Rename The GOP
A few years ago it became popular among members of the Republican party to refer to the Democratic Party as the “Democrat” Party. It was a way of being disrespectful to the Democratic Party, but it was hard to pinpoint the way in which it was disrespectful. Maybe it came down to the simple fact that saying someone’s name wrong is disrespectful, especially if it is a shortened version of your name. If I call Robert “Bob” even after Robert tells me his name is Robert or Rob, not “Bob,” it’s disrespectful. However it worked, it worked. Democrats chafed at being called members of the Democrat Party, especially by President George W. Bush, but there was nothing they could do about it.
In the last few days and weeks since the Presidential Primaries ended and the massacre in Orlando, the Democrats have shown a level of political coordination that was once foreign to them. First they came out in a coordinated and effective way to back Hillary Clinton and begin an organized effort to portray Donald J. Trump fairly. Then, after the Orlando shooting, there have been two legislative efforts, more chaotic, but still showing strong unity, to show the American public that the Democrats are the party that cares about reducing gun violence and changing the culture of gun ownership in this Country.
I believe that the next logical step to galvanize the Democratic Party and its voters would be to coordinate a name change for the GOP. In all public discourse, when referring to the Republican Party, Democrats should substitute the term “NRA Party” or “National Rifle Association Party” for GOP or Republican Party.
Democrats should make this substitution whether or not the topic of discussion is guns or gun violence. When asked about their views on the Presidential election, sober Democrats should puff out their lips judiciously as they already do, and say: “The NRA Party will have their convention in Cleveland; and we will have our convention in Philadelphia, and then we’ll see what the American people decide.” Just as seriously, when a transportation bill is under discussion, Democrats speaking on the floor of the legislature or speaking to members of the media should say things like this: “I hope that members of both parties, the Democrats and the NRA Party, can work together to make these important improvements to our infrastructure.” And obviously, when the subject under discussion is guns and gun violence, the rhetoric should be straightforward. Democrats should say: “We have a two-party system in this country. We, the Democratic Party, stand for one thing. The National Rifle Association Party stands for the other. The NRA Party has majorities in both the House and the Senate, as well as many State and local legislatures. Until that changes, there’s not much we can do.”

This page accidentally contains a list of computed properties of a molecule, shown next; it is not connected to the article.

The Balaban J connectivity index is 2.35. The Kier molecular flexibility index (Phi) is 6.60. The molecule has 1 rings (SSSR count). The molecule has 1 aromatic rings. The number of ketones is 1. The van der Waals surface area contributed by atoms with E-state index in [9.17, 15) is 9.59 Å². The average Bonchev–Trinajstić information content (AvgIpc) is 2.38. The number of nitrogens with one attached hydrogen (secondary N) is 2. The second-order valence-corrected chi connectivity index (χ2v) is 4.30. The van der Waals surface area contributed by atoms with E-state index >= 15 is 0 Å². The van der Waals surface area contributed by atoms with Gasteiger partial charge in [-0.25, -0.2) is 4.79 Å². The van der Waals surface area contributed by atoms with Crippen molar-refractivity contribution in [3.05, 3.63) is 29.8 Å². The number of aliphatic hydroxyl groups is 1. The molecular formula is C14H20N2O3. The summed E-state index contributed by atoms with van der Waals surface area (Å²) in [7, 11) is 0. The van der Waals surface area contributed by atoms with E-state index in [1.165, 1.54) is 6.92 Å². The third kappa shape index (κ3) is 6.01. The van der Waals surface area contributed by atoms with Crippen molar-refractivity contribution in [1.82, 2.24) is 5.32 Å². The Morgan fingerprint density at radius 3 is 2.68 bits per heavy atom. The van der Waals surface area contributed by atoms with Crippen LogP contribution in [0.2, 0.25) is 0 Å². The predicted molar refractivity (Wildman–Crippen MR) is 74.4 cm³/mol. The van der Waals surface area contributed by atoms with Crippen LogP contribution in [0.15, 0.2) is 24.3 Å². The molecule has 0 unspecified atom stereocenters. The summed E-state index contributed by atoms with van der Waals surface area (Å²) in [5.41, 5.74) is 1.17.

If all Democrats follow this advice, it will make Republicans mad. Unlike the belittling disrespect that was implied by calling the Democratic Party the “Democrat” Party, calling the Republicans the “National Rifle Association Party” or “NRA Party” will serve a specific, legitimate, political purpose, of associating the Republican party with guns, gun violence, uncontrolled access to semi-automatic weapons, large magazines, the refusal to take reasonable steps to take guns away from crazy people and terrorists.
It won’t work forever, but it doesn’t need to work forever to be effective. As the next logical step in the Democratic push towards the elections in November, it will serve it’s purpose if it captures the news cycle for a few weeks. Democrats will deny that they are doing anything at all. Republicans will twist and fume, but won’t be able to distance themselves from the label. The best possible outcome would be legislative action, and because that is not possible while the Republicans retain control of the House and Senate, electoral success in November will have to do.